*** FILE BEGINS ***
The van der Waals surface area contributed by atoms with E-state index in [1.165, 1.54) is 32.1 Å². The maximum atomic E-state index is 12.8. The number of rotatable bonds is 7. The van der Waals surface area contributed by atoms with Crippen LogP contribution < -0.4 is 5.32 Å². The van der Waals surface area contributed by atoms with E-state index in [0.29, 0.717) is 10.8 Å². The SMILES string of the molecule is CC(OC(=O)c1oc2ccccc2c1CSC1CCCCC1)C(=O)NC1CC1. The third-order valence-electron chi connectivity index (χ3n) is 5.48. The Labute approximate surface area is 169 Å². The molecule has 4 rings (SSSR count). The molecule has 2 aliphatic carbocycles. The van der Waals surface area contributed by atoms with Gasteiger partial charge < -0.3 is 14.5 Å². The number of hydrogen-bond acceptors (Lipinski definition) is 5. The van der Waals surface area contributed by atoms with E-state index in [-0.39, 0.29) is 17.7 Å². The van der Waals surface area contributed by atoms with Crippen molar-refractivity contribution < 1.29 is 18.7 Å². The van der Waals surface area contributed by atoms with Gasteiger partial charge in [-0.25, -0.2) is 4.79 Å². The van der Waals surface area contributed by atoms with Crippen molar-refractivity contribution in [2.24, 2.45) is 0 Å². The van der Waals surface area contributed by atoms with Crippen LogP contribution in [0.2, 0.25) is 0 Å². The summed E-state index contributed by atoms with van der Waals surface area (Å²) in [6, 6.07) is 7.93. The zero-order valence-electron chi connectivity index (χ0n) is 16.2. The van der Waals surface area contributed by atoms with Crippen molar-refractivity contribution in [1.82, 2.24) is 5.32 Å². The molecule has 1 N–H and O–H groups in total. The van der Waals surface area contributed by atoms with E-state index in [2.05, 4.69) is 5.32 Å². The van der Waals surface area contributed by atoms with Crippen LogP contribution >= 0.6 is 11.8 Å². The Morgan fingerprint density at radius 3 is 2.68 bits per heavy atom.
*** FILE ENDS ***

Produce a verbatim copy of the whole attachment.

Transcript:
The van der Waals surface area contributed by atoms with E-state index in [1.165, 1.54) is 32.1 Å². The maximum atomic E-state index is 12.8. The number of rotatable bonds is 7. The van der Waals surface area contributed by atoms with Crippen LogP contribution < -0.4 is 5.32 Å². The van der Waals surface area contributed by atoms with E-state index in [0.29, 0.717) is 10.8 Å². The SMILES string of the molecule is CC(OC(=O)c1oc2ccccc2c1CSC1CCCCC1)C(=O)NC1CC1. The third-order valence-electron chi connectivity index (χ3n) is 5.48. The Labute approximate surface area is 169 Å². The molecule has 4 rings (SSSR count). The molecule has 2 aliphatic carbocycles. The van der Waals surface area contributed by atoms with Gasteiger partial charge < -0.3 is 14.5 Å². The number of hydrogen-bond acceptors (Lipinski definition) is 5. The van der Waals surface area contributed by atoms with E-state index in [-0.39, 0.29) is 17.7 Å². The van der Waals surface area contributed by atoms with Crippen molar-refractivity contribution < 1.29 is 18.7 Å². The van der Waals surface area contributed by atoms with Gasteiger partial charge in [-0.25, -0.2) is 4.79 Å². The van der Waals surface area contributed by atoms with Crippen molar-refractivity contribution in [2.24, 2.45) is 0 Å². The van der Waals surface area contributed by atoms with Crippen LogP contribution in [0.2, 0.25) is 0 Å². The summed E-state index contributed by atoms with van der Waals surface area (Å²) in [6, 6.07) is 7.93. The zero-order valence-electron chi connectivity index (χ0n) is 16.2. The van der Waals surface area contributed by atoms with Crippen molar-refractivity contribution in [1.82, 2.24) is 5.32 Å². The molecule has 1 N–H and O–H groups in total. The van der Waals surface area contributed by atoms with E-state index in [2.05, 4.69) is 5.32 Å². The van der Waals surface area contributed by atoms with Crippen LogP contribution >= 0.6 is 11.8 Å². The Morgan fingerprint density at radius 3 is 2.68 bits per heavy atom.